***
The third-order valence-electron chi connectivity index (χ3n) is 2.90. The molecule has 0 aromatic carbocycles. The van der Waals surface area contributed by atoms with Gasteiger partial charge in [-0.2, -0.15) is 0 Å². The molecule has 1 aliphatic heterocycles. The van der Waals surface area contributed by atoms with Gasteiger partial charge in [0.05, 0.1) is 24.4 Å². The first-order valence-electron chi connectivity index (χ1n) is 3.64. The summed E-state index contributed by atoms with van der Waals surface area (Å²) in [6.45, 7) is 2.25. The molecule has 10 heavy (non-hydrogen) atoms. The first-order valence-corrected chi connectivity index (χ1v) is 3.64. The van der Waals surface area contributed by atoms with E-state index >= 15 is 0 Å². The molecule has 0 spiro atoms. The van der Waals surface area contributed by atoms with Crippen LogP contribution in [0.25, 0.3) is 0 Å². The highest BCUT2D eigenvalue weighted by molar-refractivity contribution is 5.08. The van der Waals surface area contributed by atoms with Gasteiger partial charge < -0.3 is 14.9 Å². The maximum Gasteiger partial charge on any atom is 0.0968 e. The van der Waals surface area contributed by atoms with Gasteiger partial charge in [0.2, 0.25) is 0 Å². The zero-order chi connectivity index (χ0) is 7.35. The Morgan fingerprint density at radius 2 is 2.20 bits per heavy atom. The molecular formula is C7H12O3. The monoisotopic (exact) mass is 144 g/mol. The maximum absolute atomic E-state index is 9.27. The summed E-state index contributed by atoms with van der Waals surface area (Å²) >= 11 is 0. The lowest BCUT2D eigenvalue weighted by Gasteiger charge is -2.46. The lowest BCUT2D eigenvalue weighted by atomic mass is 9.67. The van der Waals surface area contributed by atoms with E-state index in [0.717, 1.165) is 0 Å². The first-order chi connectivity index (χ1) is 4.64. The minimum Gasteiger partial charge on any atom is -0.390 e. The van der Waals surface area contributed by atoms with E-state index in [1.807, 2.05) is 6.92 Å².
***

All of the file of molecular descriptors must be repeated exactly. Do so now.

The third-order valence-electron chi connectivity index (χ3n) is 2.90. The molecule has 0 aromatic carbocycles. The van der Waals surface area contributed by atoms with Gasteiger partial charge in [-0.2, -0.15) is 0 Å². The molecule has 1 aliphatic heterocycles. The van der Waals surface area contributed by atoms with Gasteiger partial charge in [0.05, 0.1) is 24.4 Å². The first-order valence-electron chi connectivity index (χ1n) is 3.64. The summed E-state index contributed by atoms with van der Waals surface area (Å²) in [6.45, 7) is 2.25. The molecule has 10 heavy (non-hydrogen) atoms. The first-order valence-corrected chi connectivity index (χ1v) is 3.64. The van der Waals surface area contributed by atoms with E-state index >= 15 is 0 Å². The molecule has 0 spiro atoms. The van der Waals surface area contributed by atoms with Crippen LogP contribution in [0.25, 0.3) is 0 Å². The highest BCUT2D eigenvalue weighted by molar-refractivity contribution is 5.08. The van der Waals surface area contributed by atoms with Gasteiger partial charge < -0.3 is 14.9 Å². The maximum Gasteiger partial charge on any atom is 0.0968 e. The van der Waals surface area contributed by atoms with Gasteiger partial charge in [0.2, 0.25) is 0 Å². The zero-order chi connectivity index (χ0) is 7.35. The Morgan fingerprint density at radius 2 is 2.20 bits per heavy atom. The molecular formula is C7H12O3. The monoisotopic (exact) mass is 144 g/mol. The maximum absolute atomic E-state index is 9.27. The summed E-state index contributed by atoms with van der Waals surface area (Å²) >= 11 is 0. The lowest BCUT2D eigenvalue weighted by Gasteiger charge is -2.46. The lowest BCUT2D eigenvalue weighted by atomic mass is 9.67. The van der Waals surface area contributed by atoms with E-state index in [0.717, 1.165) is 0 Å². The first-order chi connectivity index (χ1) is 4.64. The minimum Gasteiger partial charge on any atom is -0.390 e. The van der Waals surface area contributed by atoms with E-state index in [1.807, 2.05) is 6.92 Å².